Sewing Galore

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In full support of my sister-in-law and my sewing class teacher (yup, I'm attending a sewing class!) I went to their exhibit in Gwangjin Naru Art Center here in Seoul.


Sewing is "panujil" (바느질) in Korean. I could say that I was somewhat "forced" into it!haha Mainly because my sister-in-law insisted that I should attend sewing class. She's so worried that I might get bored so she always suggests something for me to be busy with (which I really appreciate!) Surprisingly, I became interested in it. Korean "panujil" is very intricate. If you have seen "Hanbok" (Korean traditional clothes) and have looked at it closely, you will see very elaborate designs and will notice that every detail was made by magical hands (well, it was!). I have noticed (and experienced ) the "labor of love" in every piece of work. And I truly admire these people for that.


They didn't actually make Hanbok for this particular exhibit, though. (It would take longer time!) Their works in the exhibit included stuffs like pillows, place mat, curtains etc..





This is Gwangjin Naru Art Center.


The yummy feast they prepared and shared with at the exhibit's opening.



A part of the exhibition hall

My sister-in-law's work




And this is sis-in-law and me!

I could not join this exhibit (most of them are already professionals!) but I want to show my works,too!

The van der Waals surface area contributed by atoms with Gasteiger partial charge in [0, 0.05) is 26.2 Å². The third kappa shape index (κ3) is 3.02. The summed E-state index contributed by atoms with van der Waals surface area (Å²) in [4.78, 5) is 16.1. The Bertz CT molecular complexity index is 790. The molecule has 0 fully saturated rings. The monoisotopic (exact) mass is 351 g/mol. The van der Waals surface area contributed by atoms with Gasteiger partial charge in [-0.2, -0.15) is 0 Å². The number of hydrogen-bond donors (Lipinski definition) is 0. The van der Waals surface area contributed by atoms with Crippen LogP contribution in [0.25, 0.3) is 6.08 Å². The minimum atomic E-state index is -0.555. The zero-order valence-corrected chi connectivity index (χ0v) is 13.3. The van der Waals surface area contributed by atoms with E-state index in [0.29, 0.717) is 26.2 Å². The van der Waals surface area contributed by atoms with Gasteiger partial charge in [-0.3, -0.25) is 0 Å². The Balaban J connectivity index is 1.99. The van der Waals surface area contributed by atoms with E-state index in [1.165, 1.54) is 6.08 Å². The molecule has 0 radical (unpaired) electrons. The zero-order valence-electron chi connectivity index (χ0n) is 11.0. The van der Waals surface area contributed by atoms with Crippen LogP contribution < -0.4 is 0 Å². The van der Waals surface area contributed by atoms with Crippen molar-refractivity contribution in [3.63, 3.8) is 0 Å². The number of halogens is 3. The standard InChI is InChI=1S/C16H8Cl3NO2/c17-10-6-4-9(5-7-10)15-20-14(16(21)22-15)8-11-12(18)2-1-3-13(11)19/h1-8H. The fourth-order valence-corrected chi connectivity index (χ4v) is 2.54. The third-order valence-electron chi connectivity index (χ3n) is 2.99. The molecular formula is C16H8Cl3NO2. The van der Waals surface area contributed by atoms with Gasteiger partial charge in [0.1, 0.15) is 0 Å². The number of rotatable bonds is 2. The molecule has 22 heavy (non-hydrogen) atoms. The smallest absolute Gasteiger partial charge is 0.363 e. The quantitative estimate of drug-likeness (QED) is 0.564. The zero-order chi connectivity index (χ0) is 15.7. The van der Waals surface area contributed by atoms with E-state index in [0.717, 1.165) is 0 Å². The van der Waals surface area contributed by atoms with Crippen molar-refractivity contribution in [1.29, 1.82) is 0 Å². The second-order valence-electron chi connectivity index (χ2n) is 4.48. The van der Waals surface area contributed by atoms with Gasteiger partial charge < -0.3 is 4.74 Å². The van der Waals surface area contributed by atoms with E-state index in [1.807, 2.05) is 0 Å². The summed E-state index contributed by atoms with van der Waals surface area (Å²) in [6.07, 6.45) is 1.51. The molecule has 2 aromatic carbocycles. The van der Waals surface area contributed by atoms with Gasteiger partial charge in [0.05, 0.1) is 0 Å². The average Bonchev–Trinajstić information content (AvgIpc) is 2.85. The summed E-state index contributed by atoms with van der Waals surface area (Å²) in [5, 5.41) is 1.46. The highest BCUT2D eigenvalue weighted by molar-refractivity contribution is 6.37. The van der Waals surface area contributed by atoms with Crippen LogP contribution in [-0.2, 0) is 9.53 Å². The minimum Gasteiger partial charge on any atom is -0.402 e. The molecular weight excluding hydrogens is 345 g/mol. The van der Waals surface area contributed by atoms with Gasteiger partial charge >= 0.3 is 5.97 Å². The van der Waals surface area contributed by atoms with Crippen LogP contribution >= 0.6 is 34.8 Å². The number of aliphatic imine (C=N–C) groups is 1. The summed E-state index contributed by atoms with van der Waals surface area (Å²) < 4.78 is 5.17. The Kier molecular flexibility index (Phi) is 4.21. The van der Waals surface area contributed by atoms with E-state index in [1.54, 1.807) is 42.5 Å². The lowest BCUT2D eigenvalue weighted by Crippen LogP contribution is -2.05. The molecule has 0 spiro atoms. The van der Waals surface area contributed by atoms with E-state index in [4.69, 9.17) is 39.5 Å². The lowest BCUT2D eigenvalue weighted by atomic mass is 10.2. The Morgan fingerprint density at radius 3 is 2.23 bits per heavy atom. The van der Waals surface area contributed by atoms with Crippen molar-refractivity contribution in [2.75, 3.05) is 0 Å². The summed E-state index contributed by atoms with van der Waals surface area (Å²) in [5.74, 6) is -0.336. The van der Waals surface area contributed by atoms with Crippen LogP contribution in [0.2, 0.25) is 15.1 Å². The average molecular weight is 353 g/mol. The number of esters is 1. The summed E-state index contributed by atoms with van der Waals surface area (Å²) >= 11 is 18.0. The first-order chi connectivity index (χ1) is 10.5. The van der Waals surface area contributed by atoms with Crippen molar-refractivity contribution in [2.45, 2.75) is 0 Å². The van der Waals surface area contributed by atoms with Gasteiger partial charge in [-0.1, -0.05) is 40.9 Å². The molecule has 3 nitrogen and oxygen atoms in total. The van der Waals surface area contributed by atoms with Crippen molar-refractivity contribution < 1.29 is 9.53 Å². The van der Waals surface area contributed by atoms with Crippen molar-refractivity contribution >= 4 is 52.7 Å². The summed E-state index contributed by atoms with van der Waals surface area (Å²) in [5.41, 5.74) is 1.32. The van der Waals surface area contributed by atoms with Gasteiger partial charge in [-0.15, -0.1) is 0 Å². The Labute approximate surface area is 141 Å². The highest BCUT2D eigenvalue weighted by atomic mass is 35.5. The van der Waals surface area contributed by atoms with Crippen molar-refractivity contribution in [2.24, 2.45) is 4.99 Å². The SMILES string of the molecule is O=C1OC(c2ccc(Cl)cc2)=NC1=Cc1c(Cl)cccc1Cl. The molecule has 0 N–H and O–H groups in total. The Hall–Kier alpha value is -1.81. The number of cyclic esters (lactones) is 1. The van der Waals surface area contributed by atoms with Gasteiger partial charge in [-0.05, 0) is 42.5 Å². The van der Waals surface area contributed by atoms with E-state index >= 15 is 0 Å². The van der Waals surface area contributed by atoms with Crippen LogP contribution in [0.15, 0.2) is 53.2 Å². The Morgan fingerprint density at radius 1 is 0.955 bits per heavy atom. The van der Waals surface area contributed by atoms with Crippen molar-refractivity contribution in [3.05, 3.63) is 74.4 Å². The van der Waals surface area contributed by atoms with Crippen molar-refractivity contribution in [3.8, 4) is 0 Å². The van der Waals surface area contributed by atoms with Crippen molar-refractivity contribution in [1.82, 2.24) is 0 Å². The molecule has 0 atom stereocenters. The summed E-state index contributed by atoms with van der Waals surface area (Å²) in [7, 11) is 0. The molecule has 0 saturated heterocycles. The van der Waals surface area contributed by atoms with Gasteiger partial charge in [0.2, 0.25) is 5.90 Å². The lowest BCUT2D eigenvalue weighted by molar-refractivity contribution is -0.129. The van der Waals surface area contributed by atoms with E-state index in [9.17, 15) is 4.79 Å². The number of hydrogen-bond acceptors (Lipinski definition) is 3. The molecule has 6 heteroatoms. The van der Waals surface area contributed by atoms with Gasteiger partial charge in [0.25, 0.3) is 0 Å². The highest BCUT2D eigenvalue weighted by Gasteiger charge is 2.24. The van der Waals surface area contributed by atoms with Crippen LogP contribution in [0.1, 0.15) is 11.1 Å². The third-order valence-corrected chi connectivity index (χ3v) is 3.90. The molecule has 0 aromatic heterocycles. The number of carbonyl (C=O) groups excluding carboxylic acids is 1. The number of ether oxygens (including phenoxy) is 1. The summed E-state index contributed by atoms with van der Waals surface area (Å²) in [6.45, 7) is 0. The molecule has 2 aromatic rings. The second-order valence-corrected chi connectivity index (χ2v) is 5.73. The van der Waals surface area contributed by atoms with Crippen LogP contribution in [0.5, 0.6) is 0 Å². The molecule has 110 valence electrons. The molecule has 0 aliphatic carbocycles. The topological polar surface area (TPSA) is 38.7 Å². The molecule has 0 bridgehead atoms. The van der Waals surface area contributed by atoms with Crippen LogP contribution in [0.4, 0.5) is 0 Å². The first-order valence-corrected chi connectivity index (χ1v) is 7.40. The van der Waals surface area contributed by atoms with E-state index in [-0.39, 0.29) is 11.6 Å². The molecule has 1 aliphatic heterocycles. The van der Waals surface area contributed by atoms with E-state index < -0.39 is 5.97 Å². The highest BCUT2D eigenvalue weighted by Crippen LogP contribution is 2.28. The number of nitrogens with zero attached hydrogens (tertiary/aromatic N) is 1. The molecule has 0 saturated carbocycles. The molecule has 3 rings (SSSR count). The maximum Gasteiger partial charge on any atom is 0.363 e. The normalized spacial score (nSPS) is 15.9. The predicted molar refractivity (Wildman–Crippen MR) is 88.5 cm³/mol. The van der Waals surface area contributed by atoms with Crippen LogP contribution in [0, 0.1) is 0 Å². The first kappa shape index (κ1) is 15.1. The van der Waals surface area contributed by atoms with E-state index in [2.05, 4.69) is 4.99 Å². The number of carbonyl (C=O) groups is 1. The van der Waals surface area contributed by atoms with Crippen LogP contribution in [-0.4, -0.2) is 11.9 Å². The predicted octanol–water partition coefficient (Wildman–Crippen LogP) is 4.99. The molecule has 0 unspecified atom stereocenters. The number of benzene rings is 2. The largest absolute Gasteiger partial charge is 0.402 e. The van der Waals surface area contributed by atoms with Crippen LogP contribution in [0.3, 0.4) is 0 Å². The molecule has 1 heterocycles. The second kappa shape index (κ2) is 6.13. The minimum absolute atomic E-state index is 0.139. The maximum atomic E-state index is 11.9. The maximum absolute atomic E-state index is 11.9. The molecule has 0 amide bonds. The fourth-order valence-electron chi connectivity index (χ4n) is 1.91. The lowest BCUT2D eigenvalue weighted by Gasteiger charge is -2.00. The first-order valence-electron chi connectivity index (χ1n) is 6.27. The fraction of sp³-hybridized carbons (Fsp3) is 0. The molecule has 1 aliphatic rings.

Being able to see and actually do these things made me realize how rich Korean culture really is. I hope to learn more in days to come:)

Doctor Hifalutin

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I was supposed to see my doctor today.

I have nontoxic goiter and I have been under medication for almost three years now. It's nothing serious, really. It's just a condition wherein there's an enlargement of nodules (a mass of tissue) or stuff in our thyroid (yeah, right! Let's just say your thyroid's getting bigger!) and it's more common among women. The endocrinologist (a thyroid doctor) I was seeing in the Philippines said I most probably got it from my mom (she had goiter when I was in grade school). I was not aware that I have one until my aunt noticed that my neck was slightly bulging. I knew my mom had one but it never occured to me that I will eventually acquire it. Luckily, mine is not cancerous (because other types of goiter could be). But the doctor said it could take years to cure it (or sometimes a lifelong medication is needed) and so regular check up is a must to monitor if the nodules (whatever!) are getting bigger.